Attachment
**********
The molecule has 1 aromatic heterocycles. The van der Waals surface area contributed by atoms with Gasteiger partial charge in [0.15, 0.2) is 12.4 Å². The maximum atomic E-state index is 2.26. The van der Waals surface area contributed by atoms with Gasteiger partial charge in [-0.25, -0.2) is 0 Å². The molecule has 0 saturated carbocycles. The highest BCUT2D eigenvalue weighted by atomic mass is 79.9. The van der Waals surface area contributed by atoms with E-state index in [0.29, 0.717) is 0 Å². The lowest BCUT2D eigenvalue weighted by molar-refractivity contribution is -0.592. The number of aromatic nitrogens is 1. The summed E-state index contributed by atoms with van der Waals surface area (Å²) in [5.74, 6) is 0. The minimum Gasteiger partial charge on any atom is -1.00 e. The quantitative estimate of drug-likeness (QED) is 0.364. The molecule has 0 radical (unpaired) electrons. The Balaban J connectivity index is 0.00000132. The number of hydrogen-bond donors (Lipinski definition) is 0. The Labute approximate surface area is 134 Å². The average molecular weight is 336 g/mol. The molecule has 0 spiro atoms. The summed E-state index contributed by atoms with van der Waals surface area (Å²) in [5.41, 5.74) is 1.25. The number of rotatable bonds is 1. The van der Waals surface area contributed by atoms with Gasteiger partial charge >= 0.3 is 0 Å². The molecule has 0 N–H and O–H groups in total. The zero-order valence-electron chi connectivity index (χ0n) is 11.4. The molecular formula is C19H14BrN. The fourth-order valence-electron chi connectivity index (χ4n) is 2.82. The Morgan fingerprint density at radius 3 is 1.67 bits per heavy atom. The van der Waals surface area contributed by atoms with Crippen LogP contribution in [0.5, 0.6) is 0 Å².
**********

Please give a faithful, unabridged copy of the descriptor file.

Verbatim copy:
The molecule has 1 aromatic heterocycles. The van der Waals surface area contributed by atoms with Gasteiger partial charge in [0.15, 0.2) is 12.4 Å². The maximum atomic E-state index is 2.26. The van der Waals surface area contributed by atoms with Gasteiger partial charge in [-0.25, -0.2) is 0 Å². The molecule has 0 saturated carbocycles. The highest BCUT2D eigenvalue weighted by atomic mass is 79.9. The van der Waals surface area contributed by atoms with E-state index in [0.29, 0.717) is 0 Å². The lowest BCUT2D eigenvalue weighted by molar-refractivity contribution is -0.592. The number of aromatic nitrogens is 1. The summed E-state index contributed by atoms with van der Waals surface area (Å²) in [5.74, 6) is 0. The minimum Gasteiger partial charge on any atom is -1.00 e. The quantitative estimate of drug-likeness (QED) is 0.364. The molecule has 0 radical (unpaired) electrons. The Balaban J connectivity index is 0.00000132. The number of hydrogen-bond donors (Lipinski definition) is 0. The Labute approximate surface area is 134 Å². The average molecular weight is 336 g/mol. The molecule has 0 spiro atoms. The summed E-state index contributed by atoms with van der Waals surface area (Å²) in [5.41, 5.74) is 1.25. The number of rotatable bonds is 1. The van der Waals surface area contributed by atoms with Gasteiger partial charge >= 0.3 is 0 Å². The molecule has 0 N–H and O–H groups in total. The zero-order valence-electron chi connectivity index (χ0n) is 11.4. The molecular formula is C19H14BrN. The fourth-order valence-electron chi connectivity index (χ4n) is 2.82. The Morgan fingerprint density at radius 3 is 1.67 bits per heavy atom. The van der Waals surface area contributed by atoms with Crippen LogP contribution in [0.5, 0.6) is 0 Å².